The fight or flight mechanism is a strong one. As tensions rise, some prepare to do battle. Others prepare to flee, avoiding conflict or even the possibility of it.
Sure, nobody really likes conflict. But as we've covered in this series, healthy conflict improves team effectiveness and a best practice is for a team to actually mine for conflict. So if anyone is avoiding conflict, the effectiveness of the entire team is at risk. Team members can support each other by making conflict within the team "safe" enough for all to engage in it. That means the conflict can't be personal, prolonged or unproductive.
Further, teams need to see the value of the conflict and build habits to ensure that all voices are heard.
Once these habits are in place, team members need to hold each other accountable for participating in healthy conflict and keeping it on track. If a team member gets hyper-competitive and escalates the conflict in unproductive ways, others need to intercede and help this individual re-focus on the team's objectives.
Likewise, if any member of the team is avoiding conflict, it's up to others to step in. Calling attention, gently, to the concrete examples of avoiding conflict may help this individual to realize how others are counting on him or her to participate in team discussions -- even those that become slightly uncomfortable.
What People Who Are Avoiding Conflict May Not Realize
You'll be doing this teammate a favor. He or she may not realize that avoiding conflict is actually escalating tensions and making others more uncomfortable.
Putting too much significance on conflict gives it disproportionate power in shaping our conversations. It's a conflict. So what? Conflicts are bound to happen. We can't agree all the time. In fact, we shouldn't agree all the time. Avoiding conflict is like avoiding sunlight. A little bit every day is good for you!
When a team member avoids conflict and signals discomfort, others feel they must tread lightly, too. Soon, unresolved issues become elephants in the room. The elephants get in the way of team objectives being achieved. The bigger the elephants get, the harder they are to deal with. Now the team has bigger obstacles than ever as they work toward their group goals.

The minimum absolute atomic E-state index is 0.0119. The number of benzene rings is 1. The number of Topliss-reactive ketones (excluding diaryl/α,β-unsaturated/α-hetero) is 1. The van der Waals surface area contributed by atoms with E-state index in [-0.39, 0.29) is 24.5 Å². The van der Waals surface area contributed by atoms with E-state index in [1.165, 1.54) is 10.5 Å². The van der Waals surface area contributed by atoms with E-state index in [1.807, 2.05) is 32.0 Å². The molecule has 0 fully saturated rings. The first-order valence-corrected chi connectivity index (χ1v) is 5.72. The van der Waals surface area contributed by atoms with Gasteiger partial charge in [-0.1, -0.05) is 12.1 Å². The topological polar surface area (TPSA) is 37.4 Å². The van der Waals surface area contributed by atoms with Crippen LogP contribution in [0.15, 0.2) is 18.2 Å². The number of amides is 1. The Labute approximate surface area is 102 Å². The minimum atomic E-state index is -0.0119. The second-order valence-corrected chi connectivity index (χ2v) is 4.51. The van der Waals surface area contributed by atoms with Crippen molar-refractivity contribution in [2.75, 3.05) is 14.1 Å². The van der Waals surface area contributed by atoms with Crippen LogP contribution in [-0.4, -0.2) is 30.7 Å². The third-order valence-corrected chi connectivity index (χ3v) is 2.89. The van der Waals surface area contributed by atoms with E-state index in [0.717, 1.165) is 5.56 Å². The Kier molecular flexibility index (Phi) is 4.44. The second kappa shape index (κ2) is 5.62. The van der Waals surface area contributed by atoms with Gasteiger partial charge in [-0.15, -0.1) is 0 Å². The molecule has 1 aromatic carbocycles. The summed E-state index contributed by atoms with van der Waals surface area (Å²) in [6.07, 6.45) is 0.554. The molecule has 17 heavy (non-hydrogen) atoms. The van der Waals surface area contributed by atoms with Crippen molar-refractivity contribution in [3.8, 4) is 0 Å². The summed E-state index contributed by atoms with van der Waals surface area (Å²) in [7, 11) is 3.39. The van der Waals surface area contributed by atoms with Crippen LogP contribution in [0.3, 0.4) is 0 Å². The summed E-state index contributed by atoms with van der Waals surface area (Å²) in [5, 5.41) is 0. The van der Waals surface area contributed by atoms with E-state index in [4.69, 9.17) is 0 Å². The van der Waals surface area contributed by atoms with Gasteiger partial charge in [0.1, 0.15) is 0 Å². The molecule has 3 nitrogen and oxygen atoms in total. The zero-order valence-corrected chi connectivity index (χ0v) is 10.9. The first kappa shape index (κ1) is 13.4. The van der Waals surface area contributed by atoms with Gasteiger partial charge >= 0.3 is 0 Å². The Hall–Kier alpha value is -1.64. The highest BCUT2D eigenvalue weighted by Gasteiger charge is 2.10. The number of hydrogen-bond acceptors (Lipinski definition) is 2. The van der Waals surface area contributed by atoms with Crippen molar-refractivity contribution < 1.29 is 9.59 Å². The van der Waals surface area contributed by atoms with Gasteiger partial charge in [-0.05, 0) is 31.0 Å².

Avoiding conflict can also hurt other members of the team. Without hashing out issues, individuals will proceed with partial information. Mistakes will be made. Team members who don't proactively help are doing more than avoiding conflict. They are inadvertently sabotaging their colleagues who were counting on them to contribute.
Help Your Teammate See the Consequences that Come from Avoiding Conflict
You'd want to know if something you did was harmful to the team. Don't contribute to the problem by avoiding conflict, too! Instead, demonstrate what a direct and respectful feedback conversation looks like.
Let your teammate know the benefits of healthy conflict. Put these benefits side-by-side with the damaging effects of avoiding conflict. Encourage your teammate to act on the impulse to support the team instead of the impulse to flee from conflict.
Recognize and support the early efforts your teammate makes to enter into the conflict. Remember, for some, even the mildest expression of disagreement or doubt is frightening. Be gentle as you seek to understand the new view being offered. Appreciate it and ask questions to consider it fairly and fully.
Even if you don't agree, celebrate the fact that the team has been enriched by this contribution. At a minimum, there is likely to be collective relief when members of the team no longer have to "walk on eggshells" to protect someone who is conflict-averse.
Over time, continue drawing out more and more from this individual. Set an expectation for full participation, even during team conflict.
Of course, you and others on the team will also manage conflicts so they remain healthy and productive. That way, everyone will see the value of conflict and fewer will be prone to avoiding conflict. As a result, the team will become increasingly effective.
Next week's post will be the last one in this five-part series on conflict. Be sure to check back next week for tips about giving all members of the team equal time for expressing their opinions. Just subscribe to the CONNECT2Win Blog so you won't miss a single post.
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Deb Calvert is President of People First Productivity Solutions, the company that helps you build organizational strength by putting people first. Book Deb today to speak at your leadership or team events, to conduct MBTI workshops to improve team effectiveness, or to work with you as your Executive Coach.